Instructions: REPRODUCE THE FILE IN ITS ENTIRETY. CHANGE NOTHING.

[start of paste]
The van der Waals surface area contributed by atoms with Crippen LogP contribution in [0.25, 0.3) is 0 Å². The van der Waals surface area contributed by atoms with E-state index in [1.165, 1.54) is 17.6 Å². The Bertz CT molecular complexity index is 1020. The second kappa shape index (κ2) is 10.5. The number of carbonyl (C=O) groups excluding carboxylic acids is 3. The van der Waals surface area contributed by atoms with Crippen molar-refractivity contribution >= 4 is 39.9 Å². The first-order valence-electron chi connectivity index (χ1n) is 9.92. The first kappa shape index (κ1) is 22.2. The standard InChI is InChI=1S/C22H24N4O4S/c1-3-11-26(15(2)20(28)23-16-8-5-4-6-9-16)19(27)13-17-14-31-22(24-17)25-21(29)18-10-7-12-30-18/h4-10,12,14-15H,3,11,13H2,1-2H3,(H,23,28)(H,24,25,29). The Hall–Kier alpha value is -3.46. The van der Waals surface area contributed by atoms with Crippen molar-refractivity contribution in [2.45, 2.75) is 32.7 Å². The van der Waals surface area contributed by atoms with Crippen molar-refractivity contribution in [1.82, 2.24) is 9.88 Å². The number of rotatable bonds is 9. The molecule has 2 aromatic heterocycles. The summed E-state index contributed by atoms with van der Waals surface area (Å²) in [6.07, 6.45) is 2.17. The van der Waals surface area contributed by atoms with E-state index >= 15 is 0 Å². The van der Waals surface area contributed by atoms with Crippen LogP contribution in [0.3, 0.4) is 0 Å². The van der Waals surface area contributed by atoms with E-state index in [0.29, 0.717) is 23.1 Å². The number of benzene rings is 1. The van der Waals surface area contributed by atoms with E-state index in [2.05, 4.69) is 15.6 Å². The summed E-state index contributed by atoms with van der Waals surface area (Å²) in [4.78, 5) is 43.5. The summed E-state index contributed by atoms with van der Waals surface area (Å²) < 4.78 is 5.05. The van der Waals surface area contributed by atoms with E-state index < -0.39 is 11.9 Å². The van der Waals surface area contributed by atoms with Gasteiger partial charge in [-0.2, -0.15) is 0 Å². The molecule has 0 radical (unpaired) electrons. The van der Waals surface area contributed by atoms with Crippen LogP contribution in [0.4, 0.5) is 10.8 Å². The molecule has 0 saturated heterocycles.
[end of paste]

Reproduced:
The van der Waals surface area contributed by atoms with Crippen LogP contribution in [0.25, 0.3) is 0 Å². The van der Waals surface area contributed by atoms with E-state index in [1.165, 1.54) is 17.6 Å². The Bertz CT molecular complexity index is 1020. The second kappa shape index (κ2) is 10.5. The number of carbonyl (C=O) groups excluding carboxylic acids is 3. The van der Waals surface area contributed by atoms with Crippen molar-refractivity contribution >= 4 is 39.9 Å². The first-order valence-electron chi connectivity index (χ1n) is 9.92. The first kappa shape index (κ1) is 22.2. The standard InChI is InChI=1S/C22H24N4O4S/c1-3-11-26(15(2)20(28)23-16-8-5-4-6-9-16)19(27)13-17-14-31-22(24-17)25-21(29)18-10-7-12-30-18/h4-10,12,14-15H,3,11,13H2,1-2H3,(H,23,28)(H,24,25,29). The Hall–Kier alpha value is -3.46. The van der Waals surface area contributed by atoms with Crippen molar-refractivity contribution in [2.45, 2.75) is 32.7 Å². The van der Waals surface area contributed by atoms with Crippen molar-refractivity contribution in [1.82, 2.24) is 9.88 Å². The number of rotatable bonds is 9. The molecule has 2 aromatic heterocycles. The summed E-state index contributed by atoms with van der Waals surface area (Å²) in [6.07, 6.45) is 2.17. The van der Waals surface area contributed by atoms with E-state index >= 15 is 0 Å². The van der Waals surface area contributed by atoms with Crippen LogP contribution in [0.3, 0.4) is 0 Å². The van der Waals surface area contributed by atoms with E-state index in [0.29, 0.717) is 23.1 Å². The number of benzene rings is 1. The van der Waals surface area contributed by atoms with E-state index in [2.05, 4.69) is 15.6 Å². The summed E-state index contributed by atoms with van der Waals surface area (Å²) in [4.78, 5) is 43.5. The summed E-state index contributed by atoms with van der Waals surface area (Å²) < 4.78 is 5.05. The van der Waals surface area contributed by atoms with E-state index < -0.39 is 11.9 Å². The van der Waals surface area contributed by atoms with Gasteiger partial charge in [-0.2, -0.15) is 0 Å². The molecule has 0 radical (unpaired) electrons. The van der Waals surface area contributed by atoms with Crippen LogP contribution in [0.4, 0.5) is 10.8 Å². The molecule has 0 saturated heterocycles.